FIG. 1 is an exploded perspective view illustrating the overlaying of a clear canvas atop an image to be reproduced according to a preferred embodiment of the invention.
FIG. 2 illustrates the reproduction of outlines, highlights, and shading on the front of the clear canvas using the underlying image as a guide.
FIG. 3 illustrates application of broad field and background colors to the back of the canvas after selected portions of the image have been reproduced on the front of the canvas.
FIG. 4 illustrates the final step of applying a clear coating to the front of the canvas to simulate brush strokes and give the painting a finished look.
Referring now in more detail to the drawings, in which like numerals refer to like parts throughout the several views, FIGS. 1 through 4 illustrate the various steps of the painting technique according to a preferred embodiment of the invention. FIG. 1 illustrates a sheet or template 11 bearing an image 12 to be reproduced and rendered as a painting according to the invention. The image 12 is a simple still life in the drawings of FIGS. 1 through 4; however, it will be understood that the image could be virtually any image that the artist wishes to reproduce. For example, the image could be a landscape, seascape, or a portrait and could take the form of photograph, a picture from a magazine, a specially prepared image, or another painting. In fact, the present invention is particularly effective when reproducing portraits because it results in a correctly proportioned rendering and the vivid life-like results are particularly suited to portraits.
A sheet of clear canvas 13 has a front side 14 and a back side 16. The canvas 13 can be fabricated of a variety of materials including glass, acetate, or styrene and can be clear or, preferably, slightly translucent. It has been found that a slightly translucent canvas enhances the vivid appearance of the final painting because of its subtle diffusing of paints applied to the back side 16 of the canvas when viewed from the front side 14. It has also been found that a canvas that is textured at least on the front side and preferably on the front and back sides is preferable because the texture holds paint better and simulates the appearance of a cloth canvas. In this regard, textured translucent plastic sheets known as stencil blanks or leading blanks available from most craft shops have been found to perform well when used in the method of this invention.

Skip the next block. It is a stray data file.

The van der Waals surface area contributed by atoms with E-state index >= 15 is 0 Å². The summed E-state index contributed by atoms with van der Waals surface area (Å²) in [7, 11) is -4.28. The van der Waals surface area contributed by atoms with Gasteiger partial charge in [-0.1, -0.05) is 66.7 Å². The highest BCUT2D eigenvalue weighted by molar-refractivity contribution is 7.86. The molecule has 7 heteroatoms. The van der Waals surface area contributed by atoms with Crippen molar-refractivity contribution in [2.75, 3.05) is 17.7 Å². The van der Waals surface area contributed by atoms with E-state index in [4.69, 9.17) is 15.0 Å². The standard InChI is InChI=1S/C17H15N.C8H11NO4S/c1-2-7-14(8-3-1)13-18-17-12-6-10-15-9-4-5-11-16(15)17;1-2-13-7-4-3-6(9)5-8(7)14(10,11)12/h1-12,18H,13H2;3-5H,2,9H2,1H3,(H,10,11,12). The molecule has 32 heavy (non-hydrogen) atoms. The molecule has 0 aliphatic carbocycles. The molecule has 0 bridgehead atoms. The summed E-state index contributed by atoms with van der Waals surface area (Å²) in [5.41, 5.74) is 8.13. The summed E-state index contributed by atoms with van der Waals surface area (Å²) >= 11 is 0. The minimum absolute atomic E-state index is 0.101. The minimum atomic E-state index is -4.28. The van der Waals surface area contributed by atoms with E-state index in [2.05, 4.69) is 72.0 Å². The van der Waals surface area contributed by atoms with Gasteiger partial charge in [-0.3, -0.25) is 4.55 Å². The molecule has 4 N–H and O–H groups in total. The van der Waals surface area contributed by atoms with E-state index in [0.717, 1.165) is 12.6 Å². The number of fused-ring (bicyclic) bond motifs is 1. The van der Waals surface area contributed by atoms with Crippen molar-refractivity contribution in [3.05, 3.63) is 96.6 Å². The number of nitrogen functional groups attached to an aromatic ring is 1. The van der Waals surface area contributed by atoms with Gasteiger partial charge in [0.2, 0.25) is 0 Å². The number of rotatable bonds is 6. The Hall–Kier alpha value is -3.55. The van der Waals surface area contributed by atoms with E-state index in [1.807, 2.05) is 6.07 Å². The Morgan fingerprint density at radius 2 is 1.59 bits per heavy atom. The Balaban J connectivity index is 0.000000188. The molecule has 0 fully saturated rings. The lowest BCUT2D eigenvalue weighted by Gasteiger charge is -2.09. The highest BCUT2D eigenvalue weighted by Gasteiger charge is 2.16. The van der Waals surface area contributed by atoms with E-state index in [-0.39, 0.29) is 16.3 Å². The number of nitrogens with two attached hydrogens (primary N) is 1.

In the first step of the method, the clear canvas 13 is overlayed atop the template 11 bearing the image 12 as indicated by the arrows 17 in FIG. 1 with its front side 14 exposed. When the two are overlayed, the image 12 is visible through the clear canvas.
Referring to FIG. 2, with the canvas overlayed on the image, preselected portions of the image are traced and reproduced on the front side 14 of the clear canvas 13. Generally, the portions reproduced on the front side 14 will be outlines 18 of key elements of the image, which can be traced with an outlining pen 21, as well as highlights and shading features 19, which are painted onto the canvas 13 with a highlighting brush 22. In each case, the underlying image serves as a guide to the position and proportions of the various elements of the painting and to the selection of paint colors to match the shading and highlight colors in the image.